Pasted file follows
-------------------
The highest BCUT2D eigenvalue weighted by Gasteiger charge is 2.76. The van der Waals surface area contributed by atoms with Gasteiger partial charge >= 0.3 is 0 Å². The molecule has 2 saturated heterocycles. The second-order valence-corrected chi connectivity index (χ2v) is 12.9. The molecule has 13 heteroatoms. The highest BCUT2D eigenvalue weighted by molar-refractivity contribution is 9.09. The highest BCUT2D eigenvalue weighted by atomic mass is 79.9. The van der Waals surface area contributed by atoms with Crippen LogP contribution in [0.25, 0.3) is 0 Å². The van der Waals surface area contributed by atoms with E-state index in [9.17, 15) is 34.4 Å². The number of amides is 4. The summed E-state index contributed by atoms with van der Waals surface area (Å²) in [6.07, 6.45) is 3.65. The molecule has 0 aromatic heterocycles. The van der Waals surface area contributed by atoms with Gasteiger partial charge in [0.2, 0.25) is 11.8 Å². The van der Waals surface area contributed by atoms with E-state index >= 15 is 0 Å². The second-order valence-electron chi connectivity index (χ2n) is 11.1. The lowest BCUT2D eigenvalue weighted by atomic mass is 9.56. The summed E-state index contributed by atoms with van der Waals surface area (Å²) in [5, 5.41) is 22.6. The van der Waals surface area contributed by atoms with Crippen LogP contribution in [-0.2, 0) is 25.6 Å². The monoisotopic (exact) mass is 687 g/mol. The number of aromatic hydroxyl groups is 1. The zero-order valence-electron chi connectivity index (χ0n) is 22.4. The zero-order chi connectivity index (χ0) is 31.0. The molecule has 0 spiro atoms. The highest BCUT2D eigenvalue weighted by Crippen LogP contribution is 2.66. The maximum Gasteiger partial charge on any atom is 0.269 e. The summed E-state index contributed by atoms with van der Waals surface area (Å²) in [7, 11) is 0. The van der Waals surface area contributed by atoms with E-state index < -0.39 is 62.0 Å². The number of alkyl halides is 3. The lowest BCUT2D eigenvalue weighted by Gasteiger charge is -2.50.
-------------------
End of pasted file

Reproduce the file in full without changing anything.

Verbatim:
The highest BCUT2D eigenvalue weighted by Gasteiger charge is 2.76. The van der Waals surface area contributed by atoms with Gasteiger partial charge >= 0.3 is 0 Å². The molecule has 2 saturated heterocycles. The second-order valence-corrected chi connectivity index (χ2v) is 12.9. The molecule has 13 heteroatoms. The highest BCUT2D eigenvalue weighted by molar-refractivity contribution is 9.09. The highest BCUT2D eigenvalue weighted by atomic mass is 79.9. The van der Waals surface area contributed by atoms with Crippen LogP contribution in [0.25, 0.3) is 0 Å². The van der Waals surface area contributed by atoms with E-state index in [9.17, 15) is 34.4 Å². The number of amides is 4. The summed E-state index contributed by atoms with van der Waals surface area (Å²) in [6.07, 6.45) is 3.65. The molecule has 0 aromatic heterocycles. The van der Waals surface area contributed by atoms with Gasteiger partial charge in [0.2, 0.25) is 11.8 Å². The van der Waals surface area contributed by atoms with E-state index >= 15 is 0 Å². The second-order valence-electron chi connectivity index (χ2n) is 11.1. The lowest BCUT2D eigenvalue weighted by atomic mass is 9.56. The summed E-state index contributed by atoms with van der Waals surface area (Å²) in [5, 5.41) is 22.6. The van der Waals surface area contributed by atoms with Crippen LogP contribution in [-0.2, 0) is 25.6 Å². The monoisotopic (exact) mass is 687 g/mol. The number of aromatic hydroxyl groups is 1. The zero-order valence-electron chi connectivity index (χ0n) is 22.4. The zero-order chi connectivity index (χ0) is 31.0. The molecule has 0 spiro atoms. The highest BCUT2D eigenvalue weighted by Crippen LogP contribution is 2.66. The maximum Gasteiger partial charge on any atom is 0.269 e. The summed E-state index contributed by atoms with van der Waals surface area (Å²) in [7, 11) is 0. The van der Waals surface area contributed by atoms with E-state index < -0.39 is 62.0 Å². The number of alkyl halides is 3. The lowest BCUT2D eigenvalue weighted by Gasteiger charge is -2.50.